A paraplegic man can stand up to four minutes at a time or longer with assistance, walk on treadmill with assistance, and move his hips, knees, ankles and toes on command thanks to a remarkable breakthrough by researchers from the California Institute of Technology and the University of Louisville, UCLA. The unprecedented results were achieved by continual direct epidural electrical stimulation of his spinal cord, a treatment that follows 30 years of studies on clinical therapies for paralysis. The study was recently published in The Lancet.
Rob Summers, 25, was the volunteer for this experiment. Summers was left paralyzed from the chest down after a hit-and-run accident in 2006. He underwent the experiment at the Frazier Rehab Institute.
The 11-member research team was led by two prominent neuroscientists: Susan Harkema, Ph.D. of the University of Louisville’s Department of Neurosurgery, Kentucky Spinal Cord Research Center, and Frazier Rehab Institute, and V. Reggie Edgerton, Ph.D. of the Division of Life Sciences and David Geffen School of Medicine at UCLA. Also part of the research team was Joel W. Burdick, Ph.D., Professor of Mechanical Engineering and Bioengineering at Caltech. Burdick developed new computer algorithms and electromechanical technologies that promote locomotive recovery in patients with spinal cord injuries.
The procedure involved applying direct epidural electrical stimulation to the lower spinal cord and mimicking brain signals normally transmitted to induce movement. Once the signal is transmitted, the spinal cord’s neural network, combined with the sensory input from the legs to the spinal cord, can direct muscle and joint movements required to stand and takes steps on a treadmill with assistance.
Epidural stimulation is the application of continuous electrical current, at varying intensities and frequencies to specific locations on the lumbosacral (lower) spinal cord corresponding to the dense neural bundles that largely control movement of the hips, knees, ankles and toes. The electrodes required for this stimulation were implanted at the University of Louisville Hospital by Dr. Jonathan Hodes, chairman of the Department of Neurosurgery at the University of Louisville.
The other component of the experiment involved extensive Locomotor Training during electrical stimulation while the subject was suspended over the treadmill. With assistance from rehabilitation specialists, the neural networks of the spinal cord were retrained to produce muscle movements necessary to stand and take assisted steps.
The research was funded by the National Institutes of Health and the Christopher & Dana Reeve Foundation. Dr. Edgerton is on the Reeve Foundation’s Science Advisory Council and its International Research Consortium on Spinal Cord Injury. Dr. Harkema is Director of the Reeve Foundation’s NeuroRecovery Network.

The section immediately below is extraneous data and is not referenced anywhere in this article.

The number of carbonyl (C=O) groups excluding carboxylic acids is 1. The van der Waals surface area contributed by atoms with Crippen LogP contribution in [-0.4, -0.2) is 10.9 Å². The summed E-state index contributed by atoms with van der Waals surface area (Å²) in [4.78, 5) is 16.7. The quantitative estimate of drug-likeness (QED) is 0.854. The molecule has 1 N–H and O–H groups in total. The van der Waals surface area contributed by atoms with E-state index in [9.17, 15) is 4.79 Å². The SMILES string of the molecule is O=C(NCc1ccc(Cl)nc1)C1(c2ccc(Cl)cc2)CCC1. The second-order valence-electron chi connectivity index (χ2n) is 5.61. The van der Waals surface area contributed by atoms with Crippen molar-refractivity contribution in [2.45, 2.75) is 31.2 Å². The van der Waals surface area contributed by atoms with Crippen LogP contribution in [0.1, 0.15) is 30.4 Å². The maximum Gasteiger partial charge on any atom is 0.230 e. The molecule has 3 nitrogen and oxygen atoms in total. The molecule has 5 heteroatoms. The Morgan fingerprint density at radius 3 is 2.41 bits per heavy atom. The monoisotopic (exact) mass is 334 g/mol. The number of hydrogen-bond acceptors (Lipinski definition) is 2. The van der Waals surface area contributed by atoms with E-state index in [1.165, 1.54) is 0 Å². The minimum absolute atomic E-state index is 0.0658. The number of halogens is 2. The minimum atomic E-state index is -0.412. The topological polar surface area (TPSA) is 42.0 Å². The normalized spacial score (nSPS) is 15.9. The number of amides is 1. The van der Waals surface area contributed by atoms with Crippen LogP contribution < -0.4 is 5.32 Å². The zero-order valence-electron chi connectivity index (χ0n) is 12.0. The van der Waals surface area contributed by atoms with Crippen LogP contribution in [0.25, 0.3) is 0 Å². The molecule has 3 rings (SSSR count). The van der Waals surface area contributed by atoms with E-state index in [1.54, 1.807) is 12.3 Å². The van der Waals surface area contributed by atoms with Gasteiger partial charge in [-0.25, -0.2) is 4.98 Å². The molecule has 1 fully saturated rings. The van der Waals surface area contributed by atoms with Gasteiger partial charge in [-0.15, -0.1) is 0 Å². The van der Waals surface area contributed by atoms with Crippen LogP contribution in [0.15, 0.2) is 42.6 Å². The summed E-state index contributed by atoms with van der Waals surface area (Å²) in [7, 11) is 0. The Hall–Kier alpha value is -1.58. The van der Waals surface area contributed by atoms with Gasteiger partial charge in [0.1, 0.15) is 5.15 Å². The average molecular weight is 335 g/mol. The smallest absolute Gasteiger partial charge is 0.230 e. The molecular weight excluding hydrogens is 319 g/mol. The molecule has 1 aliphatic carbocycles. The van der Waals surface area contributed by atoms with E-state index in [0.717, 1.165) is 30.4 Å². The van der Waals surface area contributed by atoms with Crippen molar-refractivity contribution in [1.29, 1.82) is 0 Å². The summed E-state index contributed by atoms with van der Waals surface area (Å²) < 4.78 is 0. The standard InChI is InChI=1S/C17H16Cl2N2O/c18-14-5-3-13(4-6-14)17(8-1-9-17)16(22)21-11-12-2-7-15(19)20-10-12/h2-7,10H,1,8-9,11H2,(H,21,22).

Drs. Harkema and Edgerton have worked closely together since Harkema began her career as a post-grad student in Dr. Edgerton’s UCLA laboratory, where he pioneered the field of locomotion with extensive animal studies. Dr. Harkema is now the Professor of Neurological Surgery at the University of Louisville and oversees its human research program. Both doctors envision a day when individuals with complete lower-body paralysis will be able to use portable stimulation units or use walkers to stand, maintain balance and take steps. The treatment could also result in more significant relief from complications related to complete spinal injury-related paralysis, such as loss of sexual response or loss of sphincter and bladder control.
“The spinal cord is smart,” notes Dr. Edgerton. “The neural networks in the lumbosacral spinal cord are capable of initiating full weight bearing and relatively coordinated stepping without any input from the brain. This is possible, in part, due to information that is sent back from the legs directly to the spinal cord.”
“This is a breakthrough. It opens up a huge opportunity to improve the daily functioning of these individuals,” concludes Dr. Harkema, lead author of today’s Lancet article. “But we have a long road ahead.”
“While these results are obviously encouraging,” concurs Dr. Edgerton, “we need to be cautious. There is much work to be done.”
The reason for Edgerton’s and Harkema’s cautiousness is the fact that the experiment was conducted on only one human subject to date–Summers. Furthermore, Summers was in exceptional physical condition prior to his injury. In addition, the subject in this case retained some feeling. It is not known how well the experiment will work on patients with entirely no sensation. Another consideration is that earlier experiments on animals involved the use of drug compounds that increased sensitivity and function of the spinal cord’s neural network–drugs not approved for humans. Five new human subjects have been authorized by the Food and Drug Administration to be enrolled in the study.
“Today’s announcement clearly demonstrates proof of concept,” said Susan Howley, Executive Vice President for Research at the Christopher & Dana Reeve Foundation. “It’s an exciting development. Where it leads to from here is fundamentally a matter of time and money.”
Adds research volunteer Rob Summers, “This procedure has completely changed my life. For someone who for four years was unable to even move a toe, to have the freedom and ability to stand on my own is the most amazing feeling. To be able to pick up my foot and step down again was unbelievable, but beyond all of that my sense of well-being has changed. My physique and muscle tone has improved greatly, so much that most people don’t even believe I am paralyzed. I believe that epidural stimulation will get me out of this chair.”